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Welcome to side hustle city! That’s been my focus during my ongoing leave of absence due to Covid19. But, since my house is also paid off, I’m also trying to work on more income streams that may help me coast out of traditional employment and further into my semi retirement.
It’s looking like I’m going to be minimally profitable this year, but I have laid some groundwork and built some skills that will hopefully pay off more next year
Read on to see how this Mama is side hustling (and building new skills).
Side Hustle Building Blocks
It’s going to be a little hard to break this all down in a way that is a clear bulleted list. I have been working on skills and interests that tend to complement each other. A perfect side hustle to me is one that naturally progresses from another. Often, you can monetize your hobbies!
My town has a special name for it’s 4th of July parade. It’s kinda wacky and fits the vibe of the town. On a whim I decided in May to make a sticker to maybe sell to tourists at the event. When announcements came in June that my area was going to cancel it’s local 4th of July celebrations, I refocused it as kind of a local pride item… and my sticker business was born!
I already use the online graphic design app Canva for all my website designs. I upgraded to the paid version (which is even better now because you can share it across 5 people by using the “teams” feature!!).
If you need any help with graphic design, whether you are new to it or not, I totally recommend checking out Canva, which you can do here. They have a ton of great free features and the paid version is pretty dang awesome. Especially now that you can cost share using “teammates.”
1. Zazzle ‘Em!
Before I even made a sticker with Canva I threw up a few designs on my e- store at Zazzle.com.
Why Zazzle? A friend in the personal finance twitter community shared their e-book with me, which you can check out here!
I have really put very little attention into other than the designs you see above but I’m sitting at $13.44 in royalties already. I bet if I put some of the designs that I am selling on Etsy here and put some more work in, I could do decent. Reminder… I probably need to refocus on this.
I started off designing this local interest sticker. Then someone local asked me if I could help them design a sticker as well as produce something else they already had a design for. I took a design fee (much lower than I probably should, but, first client, friend, etc.) and took a cut above the cost to produce as my fee.
You see, one thing builds on another!
I ran into trouble even meeting people locally in town to trade stickers for cash, so I decided to get my Etsy shop running again. Back when I was making pottery I setup the shop. I had been intending to get it going for my printmaking as well.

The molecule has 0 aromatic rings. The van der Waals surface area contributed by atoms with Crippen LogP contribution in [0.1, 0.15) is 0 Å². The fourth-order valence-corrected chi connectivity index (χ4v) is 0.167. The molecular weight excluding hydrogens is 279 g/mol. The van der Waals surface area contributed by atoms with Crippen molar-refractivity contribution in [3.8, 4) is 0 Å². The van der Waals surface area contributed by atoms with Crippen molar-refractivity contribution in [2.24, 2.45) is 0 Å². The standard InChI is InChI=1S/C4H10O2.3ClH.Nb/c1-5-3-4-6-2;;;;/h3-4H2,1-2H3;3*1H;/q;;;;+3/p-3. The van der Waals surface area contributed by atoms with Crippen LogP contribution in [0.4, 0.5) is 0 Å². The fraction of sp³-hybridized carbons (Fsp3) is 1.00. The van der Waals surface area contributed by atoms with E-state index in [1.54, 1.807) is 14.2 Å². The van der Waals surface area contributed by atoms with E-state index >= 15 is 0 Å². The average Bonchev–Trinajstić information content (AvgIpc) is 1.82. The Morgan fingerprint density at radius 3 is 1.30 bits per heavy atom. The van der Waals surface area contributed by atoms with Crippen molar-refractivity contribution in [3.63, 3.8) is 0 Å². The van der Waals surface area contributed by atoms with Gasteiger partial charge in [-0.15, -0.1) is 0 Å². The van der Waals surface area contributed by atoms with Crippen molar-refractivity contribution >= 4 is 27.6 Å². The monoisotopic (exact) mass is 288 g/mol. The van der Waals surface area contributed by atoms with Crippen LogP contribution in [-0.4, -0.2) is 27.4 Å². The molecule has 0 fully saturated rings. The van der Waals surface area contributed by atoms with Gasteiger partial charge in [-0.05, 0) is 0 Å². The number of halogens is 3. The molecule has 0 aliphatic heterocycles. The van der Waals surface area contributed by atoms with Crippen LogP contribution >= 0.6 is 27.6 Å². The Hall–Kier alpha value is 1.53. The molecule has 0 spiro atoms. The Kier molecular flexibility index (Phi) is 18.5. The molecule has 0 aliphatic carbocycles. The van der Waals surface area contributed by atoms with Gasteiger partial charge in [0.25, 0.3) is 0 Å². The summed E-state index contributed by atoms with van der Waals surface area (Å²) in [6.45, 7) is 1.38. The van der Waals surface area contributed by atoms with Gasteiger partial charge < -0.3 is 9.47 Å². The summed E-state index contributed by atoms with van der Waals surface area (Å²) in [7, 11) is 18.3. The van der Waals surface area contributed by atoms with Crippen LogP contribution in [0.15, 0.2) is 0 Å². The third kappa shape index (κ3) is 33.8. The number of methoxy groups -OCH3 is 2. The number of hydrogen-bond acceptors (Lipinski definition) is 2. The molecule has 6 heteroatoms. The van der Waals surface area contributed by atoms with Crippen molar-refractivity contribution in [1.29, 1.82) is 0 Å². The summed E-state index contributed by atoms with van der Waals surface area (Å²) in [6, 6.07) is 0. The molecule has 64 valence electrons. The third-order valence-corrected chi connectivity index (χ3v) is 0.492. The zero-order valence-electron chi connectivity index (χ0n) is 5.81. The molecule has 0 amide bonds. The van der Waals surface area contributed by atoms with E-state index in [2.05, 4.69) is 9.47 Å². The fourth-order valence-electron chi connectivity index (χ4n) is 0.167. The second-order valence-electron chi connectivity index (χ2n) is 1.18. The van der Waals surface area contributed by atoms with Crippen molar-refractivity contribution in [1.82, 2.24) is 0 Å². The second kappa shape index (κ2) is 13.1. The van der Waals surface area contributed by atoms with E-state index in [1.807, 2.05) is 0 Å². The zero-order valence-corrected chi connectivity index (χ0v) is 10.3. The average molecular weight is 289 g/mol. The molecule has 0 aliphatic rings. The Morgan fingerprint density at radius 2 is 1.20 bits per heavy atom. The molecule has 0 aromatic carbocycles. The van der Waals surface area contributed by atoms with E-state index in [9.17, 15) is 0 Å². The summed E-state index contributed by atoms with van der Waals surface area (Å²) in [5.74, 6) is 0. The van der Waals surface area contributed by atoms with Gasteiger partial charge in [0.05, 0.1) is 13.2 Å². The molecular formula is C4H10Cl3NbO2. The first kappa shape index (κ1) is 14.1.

2. Etsy Shop
Etsy is a side hustle that turns full hustle for many. Using Etsy is more about having a place to sell my creative outlets than ever intending to make it a full hustle. And, I have fun with it.
The platform is pretty dang easy to run. They take their cut, but it’s a place to direct people to go and you will make some organic sales.
Now, I have had the opportunity to just do sales via cash and so on. But generally, I have chosen to use Etsy so that I have some track-able income (and expenses). I’ve made about $400 so far since I got it running. That is not too shabby given that I’m mostly selling items that range from $5-$15.
It costs $0.20 to list each item (and that’s a fair amount given my low cost items). Then Etsy takes a 5% transaction fee. They will take an additional marketing fee if you generate a sale through one of the ads they auto run for you (though, you can opt out of this).
As a beginning business trying to give myself some credibility and find a market, the fees are worth it to me. And the IRS will like it when it comes to filing a schedule C. I think through all my various freelance and side hustling efforts I will turn a profit. And I want to be able to account for and write of the expenses I have had. I’ll sum up some of my expenses outside of Etsy fees at the end of this post.
On Etsy I am selling my handmade art in the from of linocuts, block prints and stamped things. I’m into accessible art, so much of my stuff is hand made and printed cards that are signed and can be easily framed. I have nice paper so I can do commissions of my prints on higher quality paper.
I’ve also made some hand stamped seed packets that all went to my friend Angela at TreadLightlyRetireEarly.com. I’ll get around to selling those eventually too. Though I sent her some for free as my friend, she also bought some, because she’s a wonderful supportive human.
Graphic Design and Stickers – My Biggest ROI Side Hustle